Sidney Shek


Architect at Atlassian

Sidney has over 10 years experience in developing and architecting real-time and mission critical software systems across many industries ranging from financial services to manufacturing. He likes challenging traditional constraints, and applying the latest R&D and technologies in elegant yet reliable solutions to real-world problems. At Atlassian, he is an Architect overseeing the transformation of identity systems into a massively scalable and flexible platform for users, product developers and the ecosystem alike. He believes FP principles like immutable data, type-safety and idempotence need to be ingrained in architects and programmers alike.

YOW! Lambda Jam 2016 Brisbane

Immutable Data for Scale, Flexibility and Safety: Event Sourcing and CQRS from the Trenches


At Atlassian, we are in the midst of rearchitecting our systems as microservices run in AWS to support the scale and flexibility we need. We have been building out a core identity component of our Cloud infrastructure in Scala, based on event sourcing and command-query responsibility separation (CQRS) in order to achieve this safely. With event sourcing, data is captured streams of immutable events to represent data instead of the traditional update-in-place paradigm. Streams can be easily replayed to restore system state up to any point in time to recover from bugs or failures. In combination with the CQRS pattern, we can seamlessly bring online new functionality requiring schema changes or new query patterns, and re-architect later for more scale simply by replaying and reinterpreting events into new microservices and ephemeral data stores. In this talk, we will describe the architecture of our system using AWS (DynamoDB, Kinesis and Lambda), design principles we’ve used, and most importantly technical and organisational lessons learned to help attendees avoid pitfalls we’ve come across.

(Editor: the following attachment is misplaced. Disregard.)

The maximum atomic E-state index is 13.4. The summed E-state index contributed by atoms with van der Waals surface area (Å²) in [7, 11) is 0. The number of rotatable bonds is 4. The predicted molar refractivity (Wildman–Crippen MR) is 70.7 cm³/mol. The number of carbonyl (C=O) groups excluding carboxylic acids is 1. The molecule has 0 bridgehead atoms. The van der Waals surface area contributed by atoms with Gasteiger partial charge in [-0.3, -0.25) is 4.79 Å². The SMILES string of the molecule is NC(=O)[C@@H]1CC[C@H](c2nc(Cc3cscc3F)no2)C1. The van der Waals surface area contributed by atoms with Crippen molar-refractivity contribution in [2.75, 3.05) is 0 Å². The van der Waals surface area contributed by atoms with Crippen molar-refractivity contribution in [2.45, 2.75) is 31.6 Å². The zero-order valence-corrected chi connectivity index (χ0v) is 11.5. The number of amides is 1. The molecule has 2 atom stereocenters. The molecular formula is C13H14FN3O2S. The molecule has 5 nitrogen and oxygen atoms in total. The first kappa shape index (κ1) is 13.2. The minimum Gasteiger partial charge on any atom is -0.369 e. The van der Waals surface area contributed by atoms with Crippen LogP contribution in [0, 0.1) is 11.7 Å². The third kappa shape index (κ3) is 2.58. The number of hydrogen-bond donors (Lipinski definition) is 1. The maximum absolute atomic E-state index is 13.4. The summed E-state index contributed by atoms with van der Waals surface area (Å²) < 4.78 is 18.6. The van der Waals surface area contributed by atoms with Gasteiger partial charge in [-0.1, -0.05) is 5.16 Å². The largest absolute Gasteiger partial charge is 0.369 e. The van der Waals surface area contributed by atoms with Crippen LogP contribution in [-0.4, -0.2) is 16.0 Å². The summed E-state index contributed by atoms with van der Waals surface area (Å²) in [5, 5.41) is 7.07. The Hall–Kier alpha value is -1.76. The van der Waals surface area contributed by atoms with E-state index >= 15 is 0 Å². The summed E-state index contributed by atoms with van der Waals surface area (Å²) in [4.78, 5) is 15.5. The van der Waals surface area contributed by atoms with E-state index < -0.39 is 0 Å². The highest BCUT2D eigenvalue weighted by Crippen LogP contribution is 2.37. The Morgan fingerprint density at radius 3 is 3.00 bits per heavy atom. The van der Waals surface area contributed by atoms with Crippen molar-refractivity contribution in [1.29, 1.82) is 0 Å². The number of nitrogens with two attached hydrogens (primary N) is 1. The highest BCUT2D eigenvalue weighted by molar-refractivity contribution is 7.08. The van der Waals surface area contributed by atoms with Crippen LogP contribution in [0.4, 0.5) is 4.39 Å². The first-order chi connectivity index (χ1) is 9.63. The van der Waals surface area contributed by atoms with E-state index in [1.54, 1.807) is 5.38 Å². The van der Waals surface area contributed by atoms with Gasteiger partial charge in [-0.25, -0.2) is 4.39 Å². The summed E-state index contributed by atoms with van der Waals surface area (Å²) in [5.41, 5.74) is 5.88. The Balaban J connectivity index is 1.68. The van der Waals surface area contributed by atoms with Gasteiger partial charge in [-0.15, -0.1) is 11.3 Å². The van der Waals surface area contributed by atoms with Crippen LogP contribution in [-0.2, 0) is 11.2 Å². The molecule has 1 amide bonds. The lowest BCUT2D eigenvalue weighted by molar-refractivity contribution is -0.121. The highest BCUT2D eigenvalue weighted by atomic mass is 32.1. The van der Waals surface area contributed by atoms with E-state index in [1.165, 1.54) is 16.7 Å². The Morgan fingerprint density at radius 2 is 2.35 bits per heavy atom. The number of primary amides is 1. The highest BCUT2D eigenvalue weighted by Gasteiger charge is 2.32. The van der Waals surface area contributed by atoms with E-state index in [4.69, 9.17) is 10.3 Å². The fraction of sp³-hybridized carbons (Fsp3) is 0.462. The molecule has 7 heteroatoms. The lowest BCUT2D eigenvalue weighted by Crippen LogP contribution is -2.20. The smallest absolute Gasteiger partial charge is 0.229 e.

Goals: By the end of the presentation, the audience should:

  • have an understanding of event sourcing and CQRS including benefits and how it works
  • have an understanding of design principles for event sourcing and CQRS, including event design, and surfacing eventual consistency through the application stack and in APIs.
  • have an understanding of an architecture for an event sourced/CQRS-based application.
  • have an appreciation of the challenges faced when building a system using techniques presented in the talk.